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Put to the Test: The Incredibly Shrinking Hard Drive

Less Space, More Data

Moving toward smaller hard drives makes good business sense. A recent IDC study shows that in larger cities, data-center floor space costs $500 to $1,000 per square foot. To minimize the need for sprawling data centers, companies must start looking at smaller, more efficient ways to use their available space. Seagate's Savvio drives are leading the next revolution in enterprise data storage.

Today, more than 1.5 million TB (1.5 exabytes) of information are produced and stored worldwide each year, according to a recent study by the University of California-Berkeley School of Information Management and Systems, titled "How Much Information?" That figure is projected to grow more than 55 percent every year. A typical rackmount enclosure for 3.5-inch drives holds up to 15 drives and takes up 3U of rack space. By comparison, you can fit 30 2.5-inch drives into an enclosure that requires only 2U. A standard 44U rack stocked with 2.5-inch drives can hold 48 TB of data, compared with only 15 TB when the larger drives are used. That equates to 660 individual drives in a single rack versus the 210 drives currently possible.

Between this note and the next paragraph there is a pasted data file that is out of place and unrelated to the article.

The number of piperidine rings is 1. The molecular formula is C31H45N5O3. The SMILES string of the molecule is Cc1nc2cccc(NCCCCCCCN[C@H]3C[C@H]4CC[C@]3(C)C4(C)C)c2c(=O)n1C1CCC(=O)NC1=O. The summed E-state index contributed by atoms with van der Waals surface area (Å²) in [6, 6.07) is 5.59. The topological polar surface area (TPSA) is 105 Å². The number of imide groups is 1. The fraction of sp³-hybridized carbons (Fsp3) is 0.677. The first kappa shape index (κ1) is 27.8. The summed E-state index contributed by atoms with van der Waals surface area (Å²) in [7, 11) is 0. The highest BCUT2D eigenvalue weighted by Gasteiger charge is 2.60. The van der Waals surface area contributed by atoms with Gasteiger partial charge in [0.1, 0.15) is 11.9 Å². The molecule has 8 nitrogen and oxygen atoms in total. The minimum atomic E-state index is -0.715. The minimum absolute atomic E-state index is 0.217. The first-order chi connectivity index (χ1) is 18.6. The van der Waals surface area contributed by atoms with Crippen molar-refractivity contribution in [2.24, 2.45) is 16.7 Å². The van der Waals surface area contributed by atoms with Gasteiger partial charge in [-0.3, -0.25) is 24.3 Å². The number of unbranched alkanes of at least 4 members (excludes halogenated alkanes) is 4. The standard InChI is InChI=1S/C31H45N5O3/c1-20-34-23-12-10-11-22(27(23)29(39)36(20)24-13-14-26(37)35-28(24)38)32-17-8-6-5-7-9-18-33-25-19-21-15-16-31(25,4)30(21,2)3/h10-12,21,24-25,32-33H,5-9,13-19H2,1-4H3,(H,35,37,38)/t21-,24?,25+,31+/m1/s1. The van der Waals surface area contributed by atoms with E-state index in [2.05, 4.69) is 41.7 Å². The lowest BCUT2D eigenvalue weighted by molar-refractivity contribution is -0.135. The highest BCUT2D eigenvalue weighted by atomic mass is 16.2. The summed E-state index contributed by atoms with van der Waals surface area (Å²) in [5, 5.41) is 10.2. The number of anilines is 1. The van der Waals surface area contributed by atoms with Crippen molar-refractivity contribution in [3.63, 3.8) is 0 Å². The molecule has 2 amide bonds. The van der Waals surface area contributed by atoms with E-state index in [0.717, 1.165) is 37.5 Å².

Conventional servers and blade servers alike can use the 2.5-inch hard drives. Now, 1U servers can be configured with up to six hard drives, rather than just two, to expand local storage capacity and make options like RAID 5 feasible. Compared with mirrored drives, such expanded RAID options boost reliability without sacrificing half the server's storage capacity.





SeaGate's Savvio


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